I have an Opal apple sapling that I've been growing since she was a seed: only for the joy of watching a plant grow; not with any intent that she become fruit-bearing.

She's spent her whole life in pots (changed when I feel she was outgrowing one) and I've always kept the pot inside a mesh tent for fear of critters. Her current pot is conical: 12" top diameter, 9" bottom diameter, 11" tall. She is currently 18" tall from the ground.

I felt that she was strong, growing and healthy for well over a year: thick growth of well-formed, deep green leaves. Over the past two months, though, she's been developing a worsening symptoms on her leaves: at first a few odd brownish dots that I brushed off as the "plant equivalent of birthmarks or natural imperfections". But then the leaves started growing with odd deformities: holes of varying sizes, and sometimes large percentages of the leaf outright missing.

The only apple-related potential match I could find on Gardening Stack Exchange was this one: Apple Tree Leaf Growth/Disease? Cedar-Apple Rust? -- but those pictures don't exactly match mine: that apple tree's leaves discoloration was yellow/orange and uniformly circular, whereas my leave's discoloration is brown (the color of a dried leaf), and has irregular boundaries. Also the other post didn't show any leaf deformities.

I've wondered whether a change in the sapling's watering was the onset: until about two months ago, I'd always watered her with the same filtered drinking water that we humans drink in our household. When we went on vacation two months ago, I set her up with a drip irrigation line (it looks like this product: https://www.rainbird.com/products/micro-bubblers). I don't know the specifics of our sprinkler water quality; it's certainly not the filtered-for-humans water that she grew up with, but it's kept several plants and trees in our yard alive for many years.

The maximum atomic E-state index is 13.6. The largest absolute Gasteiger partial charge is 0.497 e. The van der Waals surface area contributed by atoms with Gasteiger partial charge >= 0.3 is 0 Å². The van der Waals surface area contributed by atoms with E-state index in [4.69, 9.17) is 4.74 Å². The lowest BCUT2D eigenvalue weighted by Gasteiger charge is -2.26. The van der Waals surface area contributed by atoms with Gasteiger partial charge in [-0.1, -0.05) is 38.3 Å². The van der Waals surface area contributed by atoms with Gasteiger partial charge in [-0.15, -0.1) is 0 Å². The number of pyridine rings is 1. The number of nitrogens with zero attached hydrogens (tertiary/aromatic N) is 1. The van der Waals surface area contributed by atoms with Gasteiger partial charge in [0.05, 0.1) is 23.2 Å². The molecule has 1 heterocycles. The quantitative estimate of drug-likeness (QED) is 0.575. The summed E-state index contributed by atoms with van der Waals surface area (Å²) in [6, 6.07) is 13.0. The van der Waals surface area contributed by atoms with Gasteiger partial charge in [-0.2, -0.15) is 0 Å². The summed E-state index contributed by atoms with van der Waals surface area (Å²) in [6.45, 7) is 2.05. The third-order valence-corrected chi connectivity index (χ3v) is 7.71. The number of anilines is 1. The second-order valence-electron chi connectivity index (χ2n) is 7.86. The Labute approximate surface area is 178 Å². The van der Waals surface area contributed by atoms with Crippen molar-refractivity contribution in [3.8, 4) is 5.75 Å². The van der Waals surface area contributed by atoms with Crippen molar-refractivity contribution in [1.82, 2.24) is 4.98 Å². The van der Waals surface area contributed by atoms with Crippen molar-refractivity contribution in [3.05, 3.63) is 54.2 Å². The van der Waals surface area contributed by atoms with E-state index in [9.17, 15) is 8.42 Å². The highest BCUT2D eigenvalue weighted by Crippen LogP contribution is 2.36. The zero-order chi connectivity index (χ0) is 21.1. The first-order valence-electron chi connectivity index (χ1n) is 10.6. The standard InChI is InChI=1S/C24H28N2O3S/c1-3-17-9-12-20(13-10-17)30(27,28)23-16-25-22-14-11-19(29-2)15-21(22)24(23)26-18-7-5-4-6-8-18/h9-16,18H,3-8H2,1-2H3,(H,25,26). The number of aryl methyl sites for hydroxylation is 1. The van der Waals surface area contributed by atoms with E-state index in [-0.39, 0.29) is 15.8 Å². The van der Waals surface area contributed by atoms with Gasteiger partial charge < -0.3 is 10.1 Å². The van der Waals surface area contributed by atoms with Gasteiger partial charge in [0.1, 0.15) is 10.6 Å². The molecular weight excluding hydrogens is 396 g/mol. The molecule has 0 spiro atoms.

She lives in south Orange County, California: I believe we are "BSh (Hot semi-arid)" per the Koppen climate types. Earlier in my sapling's life I used to bring her outside in the daytime for sunshine, then bring her inside at night; over the past two months, I've left her outside all day long, partly because she's getting too big for me to move her frequently, partly because I felt (nothing more than a gut feeling) that she was mature enough to transition to a fully outdoors lifestyle.

That is my sapling's history, and my thoughts at relevant changes in her recent history. My plea to the gardening community is: can anyone please help identify what the problem is, and any cures for my poor apple sapling's ailment? Is this a disease, a harmful critter, or unsuitable weather?

I've scrutinized the sapling as best as I could, and as far as I can tell, there are no insects or other critters visible to the naked eye on the plant or in the soil.

Below are pictures of the various blemishes and deformities on the leaves, that I've described above: enter image description here enter image description here enter image description here enter image description here


I thought this was perhaps noteworthy: as I mentioned above, my little plant was strong and healthy her first year of life; now interestingly, the leaves from that healthy phase of her life are completely untouched: they remain unblemished, a healthy deep green, and without the "munched on" appearance of the leaves in the pictures above. If critters were munching on these leaves, surely they would be indiscriminate, and the eating would occur everywhere, all up and down the plant, no?

  • 2
    It sure looks as though somebody has been munching on these leaves. Commented Aug 28, 2022 at 5:43
  • @aparente001 - agreed, it looks like something's been munching on them. But that same "munched on" appearance is how new leaves are growing now. I suppose it's possible a critter is munching on the leaves right as soon as they start growing, but I have really really scrutinized the plant and I don't see any critters...and she still lives entirely inside a butterfly tent with super-fine mesh. I'm despondent.
    – StoneThrow
    Commented Aug 28, 2022 at 14:12